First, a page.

I get the general impression that no one in LANco knows what they’re doing anymore. Sure, the band started off alright with a few mildly enjoyable singles, but after the hard crash of their last single, “Rival,” it seems like they’re already in survival mode. But, considering their biggest hit thus far comes from a nostalgia trip in “Greatest Love Story,” it’s no surprise that their newest single, “What I See,” pulls from that same well … and comes up dry.

Now, this is a band that’s jumped from bro-country to lightweight pop country to (their stab at) overblown country-rock (with “Rival,” that is), so I’m not surprised that “What I See” fares closest to the warmer instrumental mix of “Greatest Love Story.” The acoustic foundation is nice, as is the dobro supporting it, but these also have to be the strangest-sounding drums I’ve ever heard before. They appear to be real, but they’re buried under a mess of audio effects, and it ends up hindering an otherwise decent, if not spectacular, mix.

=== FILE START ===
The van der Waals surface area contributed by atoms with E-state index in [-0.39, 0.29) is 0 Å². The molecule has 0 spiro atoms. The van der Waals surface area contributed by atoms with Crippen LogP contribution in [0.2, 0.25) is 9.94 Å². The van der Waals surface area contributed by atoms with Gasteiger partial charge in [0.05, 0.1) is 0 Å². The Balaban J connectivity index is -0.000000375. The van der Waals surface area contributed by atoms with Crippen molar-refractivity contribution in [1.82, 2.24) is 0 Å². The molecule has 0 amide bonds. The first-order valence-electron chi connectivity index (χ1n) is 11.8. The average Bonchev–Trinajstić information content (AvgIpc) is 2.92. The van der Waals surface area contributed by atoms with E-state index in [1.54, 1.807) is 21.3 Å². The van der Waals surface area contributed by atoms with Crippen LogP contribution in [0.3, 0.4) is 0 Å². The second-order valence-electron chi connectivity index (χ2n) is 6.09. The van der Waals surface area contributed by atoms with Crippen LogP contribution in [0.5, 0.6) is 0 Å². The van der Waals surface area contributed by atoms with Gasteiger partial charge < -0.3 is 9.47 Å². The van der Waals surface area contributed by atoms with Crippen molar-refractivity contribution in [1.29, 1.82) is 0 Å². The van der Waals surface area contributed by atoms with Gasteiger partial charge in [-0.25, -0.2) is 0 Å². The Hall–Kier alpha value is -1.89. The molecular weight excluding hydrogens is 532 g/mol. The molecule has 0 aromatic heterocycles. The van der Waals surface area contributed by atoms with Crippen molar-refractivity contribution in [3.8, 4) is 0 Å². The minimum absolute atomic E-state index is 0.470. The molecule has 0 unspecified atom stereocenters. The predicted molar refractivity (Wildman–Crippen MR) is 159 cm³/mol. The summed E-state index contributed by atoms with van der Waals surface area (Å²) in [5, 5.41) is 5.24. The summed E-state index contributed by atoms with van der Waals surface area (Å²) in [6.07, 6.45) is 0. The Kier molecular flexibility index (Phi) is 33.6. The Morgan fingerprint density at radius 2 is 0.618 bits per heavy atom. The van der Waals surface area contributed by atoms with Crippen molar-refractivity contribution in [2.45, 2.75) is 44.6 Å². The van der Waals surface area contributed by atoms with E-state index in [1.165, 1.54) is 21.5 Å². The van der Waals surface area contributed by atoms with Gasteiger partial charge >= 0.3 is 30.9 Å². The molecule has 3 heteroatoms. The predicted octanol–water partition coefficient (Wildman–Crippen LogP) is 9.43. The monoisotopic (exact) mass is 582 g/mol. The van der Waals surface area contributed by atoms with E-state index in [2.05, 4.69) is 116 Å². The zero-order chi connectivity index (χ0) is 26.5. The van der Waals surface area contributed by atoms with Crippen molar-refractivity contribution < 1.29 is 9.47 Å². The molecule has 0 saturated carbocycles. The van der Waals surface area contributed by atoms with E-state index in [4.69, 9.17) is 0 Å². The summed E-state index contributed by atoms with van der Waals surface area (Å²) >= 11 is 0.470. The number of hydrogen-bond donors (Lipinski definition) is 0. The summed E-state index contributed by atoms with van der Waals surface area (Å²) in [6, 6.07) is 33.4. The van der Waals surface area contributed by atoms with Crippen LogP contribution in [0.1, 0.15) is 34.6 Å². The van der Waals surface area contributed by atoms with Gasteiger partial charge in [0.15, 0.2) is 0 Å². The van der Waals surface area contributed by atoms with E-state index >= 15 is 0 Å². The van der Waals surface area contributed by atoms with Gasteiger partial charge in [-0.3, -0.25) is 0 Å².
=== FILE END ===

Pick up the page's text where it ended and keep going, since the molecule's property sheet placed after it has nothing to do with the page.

Sadly, though, instrumentation and production is probably this song’s best asset, as while front man Brandon Lancaster has shown earnest charisma on past singles, he sounds painfully thin here, especially on the higher notes of the chorus. The lyrics, however, may not be as abrasive as they were on “Rival,” but this song still caries the same smug, arrogant attitude as that song did. The entire premise is Lancaster pining for the glory days of his youth in a small town (bet you haven’t heard that one before), and while it doesn’t fit into bro-country, it still contains just about every cliché you could think of for a country song: two-lane roads, high school football fields, and thin odes to ‘Merica for good measure. It shows an obsession with a small town that’s as generic as can be, and when the entire focus is looking back at the “good ol’ days” and showing visible frustration with the way things are now, the sentiment is oddly hollow. Sure, this is better than whatever “Rival” was supposed to be, but not by much. (Decent 4/10)